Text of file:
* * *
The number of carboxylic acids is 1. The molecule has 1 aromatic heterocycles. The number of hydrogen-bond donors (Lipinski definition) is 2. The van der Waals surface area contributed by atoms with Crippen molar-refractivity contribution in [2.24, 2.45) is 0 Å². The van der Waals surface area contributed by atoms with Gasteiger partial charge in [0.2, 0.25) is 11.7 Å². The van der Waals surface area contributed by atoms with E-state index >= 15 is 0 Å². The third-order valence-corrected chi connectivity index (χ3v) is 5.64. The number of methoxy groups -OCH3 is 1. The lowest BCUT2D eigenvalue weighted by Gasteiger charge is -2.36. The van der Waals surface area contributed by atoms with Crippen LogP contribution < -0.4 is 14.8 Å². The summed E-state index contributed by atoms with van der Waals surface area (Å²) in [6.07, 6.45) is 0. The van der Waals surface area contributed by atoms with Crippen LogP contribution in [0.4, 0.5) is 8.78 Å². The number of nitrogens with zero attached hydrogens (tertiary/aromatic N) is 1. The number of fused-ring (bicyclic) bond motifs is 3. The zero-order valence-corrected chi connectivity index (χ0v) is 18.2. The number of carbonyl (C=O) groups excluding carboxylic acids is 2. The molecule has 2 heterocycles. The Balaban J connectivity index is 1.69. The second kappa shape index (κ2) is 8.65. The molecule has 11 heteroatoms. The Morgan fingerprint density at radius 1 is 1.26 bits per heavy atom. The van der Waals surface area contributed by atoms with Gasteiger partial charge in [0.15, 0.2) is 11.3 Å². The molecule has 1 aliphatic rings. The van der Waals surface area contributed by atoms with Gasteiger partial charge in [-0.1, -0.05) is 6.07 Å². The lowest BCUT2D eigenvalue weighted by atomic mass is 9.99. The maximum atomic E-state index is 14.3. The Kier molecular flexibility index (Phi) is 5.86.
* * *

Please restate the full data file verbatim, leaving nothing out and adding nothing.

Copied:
The number of carboxylic acids is 1. The molecule has 1 aromatic heterocycles. The number of hydrogen-bond donors (Lipinski definition) is 2. The van der Waals surface area contributed by atoms with Crippen molar-refractivity contribution in [2.24, 2.45) is 0 Å². The van der Waals surface area contributed by atoms with Gasteiger partial charge in [0.2, 0.25) is 11.7 Å². The van der Waals surface area contributed by atoms with E-state index >= 15 is 0 Å². The third-order valence-corrected chi connectivity index (χ3v) is 5.64. The number of methoxy groups -OCH3 is 1. The lowest BCUT2D eigenvalue weighted by Gasteiger charge is -2.36. The van der Waals surface area contributed by atoms with Crippen LogP contribution < -0.4 is 14.8 Å². The summed E-state index contributed by atoms with van der Waals surface area (Å²) in [6.07, 6.45) is 0. The van der Waals surface area contributed by atoms with Crippen LogP contribution in [0.4, 0.5) is 8.78 Å². The number of nitrogens with zero attached hydrogens (tertiary/aromatic N) is 1. The number of fused-ring (bicyclic) bond motifs is 3. The zero-order valence-corrected chi connectivity index (χ0v) is 18.2. The number of carbonyl (C=O) groups excluding carboxylic acids is 2. The molecule has 2 heterocycles. The Balaban J connectivity index is 1.69. The second kappa shape index (κ2) is 8.65. The molecule has 11 heteroatoms. The Morgan fingerprint density at radius 1 is 1.26 bits per heavy atom. The van der Waals surface area contributed by atoms with Gasteiger partial charge in [0.15, 0.2) is 11.3 Å². The molecule has 1 aliphatic rings. The van der Waals surface area contributed by atoms with Gasteiger partial charge in [-0.1, -0.05) is 6.07 Å². The lowest BCUT2D eigenvalue weighted by atomic mass is 9.99. The maximum atomic E-state index is 14.3. The Kier molecular flexibility index (Phi) is 5.86.